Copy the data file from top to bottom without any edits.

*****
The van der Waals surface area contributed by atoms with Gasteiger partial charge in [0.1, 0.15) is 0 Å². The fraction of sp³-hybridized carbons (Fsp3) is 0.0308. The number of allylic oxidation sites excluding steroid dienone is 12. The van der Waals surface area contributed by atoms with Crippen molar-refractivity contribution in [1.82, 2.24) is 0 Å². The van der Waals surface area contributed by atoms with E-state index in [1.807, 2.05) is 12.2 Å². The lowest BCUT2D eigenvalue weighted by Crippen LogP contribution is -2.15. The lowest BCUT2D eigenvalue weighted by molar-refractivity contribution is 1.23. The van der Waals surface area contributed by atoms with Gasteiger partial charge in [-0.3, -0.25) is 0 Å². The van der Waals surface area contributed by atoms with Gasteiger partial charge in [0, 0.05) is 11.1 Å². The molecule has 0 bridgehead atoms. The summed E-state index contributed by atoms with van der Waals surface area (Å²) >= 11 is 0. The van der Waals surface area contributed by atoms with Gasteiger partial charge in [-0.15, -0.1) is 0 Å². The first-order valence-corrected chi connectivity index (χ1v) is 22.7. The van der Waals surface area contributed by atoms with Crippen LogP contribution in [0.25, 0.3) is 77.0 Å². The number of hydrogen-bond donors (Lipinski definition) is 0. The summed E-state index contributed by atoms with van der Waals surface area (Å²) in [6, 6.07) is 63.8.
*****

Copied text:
The van der Waals surface area contributed by atoms with Gasteiger partial charge in [0.1, 0.15) is 0 Å². The fraction of sp³-hybridized carbons (Fsp3) is 0.0308. The number of allylic oxidation sites excluding steroid dienone is 12. The van der Waals surface area contributed by atoms with Crippen molar-refractivity contribution in [1.82, 2.24) is 0 Å². The van der Waals surface area contributed by atoms with E-state index in [1.807, 2.05) is 12.2 Å². The lowest BCUT2D eigenvalue weighted by Crippen LogP contribution is -2.15. The lowest BCUT2D eigenvalue weighted by molar-refractivity contribution is 1.23. The van der Waals surface area contributed by atoms with Gasteiger partial charge in [-0.3, -0.25) is 0 Å². The van der Waals surface area contributed by atoms with Gasteiger partial charge in [0, 0.05) is 11.1 Å². The molecule has 0 bridgehead atoms. The summed E-state index contributed by atoms with van der Waals surface area (Å²) >= 11 is 0. The van der Waals surface area contributed by atoms with Gasteiger partial charge in [-0.15, -0.1) is 0 Å². The first-order valence-corrected chi connectivity index (χ1v) is 22.7. The van der Waals surface area contributed by atoms with Crippen LogP contribution in [0.25, 0.3) is 77.0 Å². The number of hydrogen-bond donors (Lipinski definition) is 0. The summed E-state index contributed by atoms with van der Waals surface area (Å²) in [6, 6.07) is 63.8.